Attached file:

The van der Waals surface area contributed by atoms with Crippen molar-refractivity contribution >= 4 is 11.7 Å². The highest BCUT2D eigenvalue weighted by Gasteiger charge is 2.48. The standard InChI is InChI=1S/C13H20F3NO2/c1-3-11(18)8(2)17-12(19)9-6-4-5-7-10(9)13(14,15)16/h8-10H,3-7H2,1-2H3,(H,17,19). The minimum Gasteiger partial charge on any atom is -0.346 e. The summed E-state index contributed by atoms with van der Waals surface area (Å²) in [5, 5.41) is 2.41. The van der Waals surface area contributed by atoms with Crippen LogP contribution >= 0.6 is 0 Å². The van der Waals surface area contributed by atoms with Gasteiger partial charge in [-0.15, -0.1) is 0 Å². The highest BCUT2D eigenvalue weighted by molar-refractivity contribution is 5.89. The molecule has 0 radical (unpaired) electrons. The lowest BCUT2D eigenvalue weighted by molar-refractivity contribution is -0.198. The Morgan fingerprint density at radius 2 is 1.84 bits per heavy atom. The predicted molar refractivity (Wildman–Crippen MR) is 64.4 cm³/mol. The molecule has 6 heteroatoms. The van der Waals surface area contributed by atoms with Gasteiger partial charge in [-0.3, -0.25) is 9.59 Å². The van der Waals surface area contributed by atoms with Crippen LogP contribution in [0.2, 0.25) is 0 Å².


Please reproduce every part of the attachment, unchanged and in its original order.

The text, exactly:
The van der Waals surface area contributed by atoms with Crippen molar-refractivity contribution >= 4 is 11.7 Å². The highest BCUT2D eigenvalue weighted by Gasteiger charge is 2.48. The standard InChI is InChI=1S/C13H20F3NO2/c1-3-11(18)8(2)17-12(19)9-6-4-5-7-10(9)13(14,15)16/h8-10H,3-7H2,1-2H3,(H,17,19). The minimum Gasteiger partial charge on any atom is -0.346 e. The summed E-state index contributed by atoms with van der Waals surface area (Å²) in [5, 5.41) is 2.41. The van der Waals surface area contributed by atoms with Crippen LogP contribution >= 0.6 is 0 Å². The van der Waals surface area contributed by atoms with Gasteiger partial charge in [-0.15, -0.1) is 0 Å². The highest BCUT2D eigenvalue weighted by molar-refractivity contribution is 5.89. The molecule has 0 radical (unpaired) electrons. The lowest BCUT2D eigenvalue weighted by molar-refractivity contribution is -0.198. The Morgan fingerprint density at radius 2 is 1.84 bits per heavy atom. The predicted molar refractivity (Wildman–Crippen MR) is 64.4 cm³/mol. The molecule has 6 heteroatoms. The van der Waals surface area contributed by atoms with Gasteiger partial charge in [-0.3, -0.25) is 9.59 Å². The van der Waals surface area contributed by atoms with Crippen LogP contribution in [0.2, 0.25) is 0 Å².